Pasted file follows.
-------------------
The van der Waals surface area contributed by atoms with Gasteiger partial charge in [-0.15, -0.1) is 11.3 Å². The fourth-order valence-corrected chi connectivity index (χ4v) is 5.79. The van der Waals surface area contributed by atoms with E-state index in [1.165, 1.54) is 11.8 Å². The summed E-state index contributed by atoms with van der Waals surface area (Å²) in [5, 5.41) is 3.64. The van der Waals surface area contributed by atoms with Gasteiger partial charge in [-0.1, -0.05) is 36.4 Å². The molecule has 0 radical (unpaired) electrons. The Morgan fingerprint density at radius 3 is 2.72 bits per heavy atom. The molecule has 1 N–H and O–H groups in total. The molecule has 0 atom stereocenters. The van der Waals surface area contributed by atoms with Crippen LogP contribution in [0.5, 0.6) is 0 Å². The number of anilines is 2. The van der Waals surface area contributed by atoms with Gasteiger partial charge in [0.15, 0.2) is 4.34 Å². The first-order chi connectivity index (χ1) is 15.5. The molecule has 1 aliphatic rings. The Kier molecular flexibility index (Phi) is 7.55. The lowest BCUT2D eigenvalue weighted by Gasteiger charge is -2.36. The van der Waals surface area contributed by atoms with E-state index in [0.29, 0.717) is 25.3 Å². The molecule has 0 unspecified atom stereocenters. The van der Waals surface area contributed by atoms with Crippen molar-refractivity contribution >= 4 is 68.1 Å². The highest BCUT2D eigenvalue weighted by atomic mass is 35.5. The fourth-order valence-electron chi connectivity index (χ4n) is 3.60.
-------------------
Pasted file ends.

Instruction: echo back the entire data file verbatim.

The van der Waals surface area contributed by atoms with Gasteiger partial charge in [-0.15, -0.1) is 11.3 Å². The fourth-order valence-corrected chi connectivity index (χ4v) is 5.79. The van der Waals surface area contributed by atoms with E-state index in [1.165, 1.54) is 11.8 Å². The summed E-state index contributed by atoms with van der Waals surface area (Å²) in [5, 5.41) is 3.64. The van der Waals surface area contributed by atoms with Gasteiger partial charge in [-0.1, -0.05) is 36.4 Å². The molecule has 0 radical (unpaired) electrons. The Morgan fingerprint density at radius 3 is 2.72 bits per heavy atom. The molecule has 1 N–H and O–H groups in total. The molecule has 0 atom stereocenters. The van der Waals surface area contributed by atoms with Crippen LogP contribution in [0.5, 0.6) is 0 Å². The number of anilines is 2. The van der Waals surface area contributed by atoms with Gasteiger partial charge in [0.15, 0.2) is 4.34 Å². The first-order chi connectivity index (χ1) is 15.5. The molecule has 1 aliphatic rings. The Kier molecular flexibility index (Phi) is 7.55. The lowest BCUT2D eigenvalue weighted by Gasteiger charge is -2.36. The van der Waals surface area contributed by atoms with E-state index in [0.29, 0.717) is 25.3 Å². The molecule has 0 unspecified atom stereocenters. The van der Waals surface area contributed by atoms with Crippen molar-refractivity contribution >= 4 is 68.1 Å². The highest BCUT2D eigenvalue weighted by atomic mass is 35.5. The fourth-order valence-electron chi connectivity index (χ4n) is 3.60.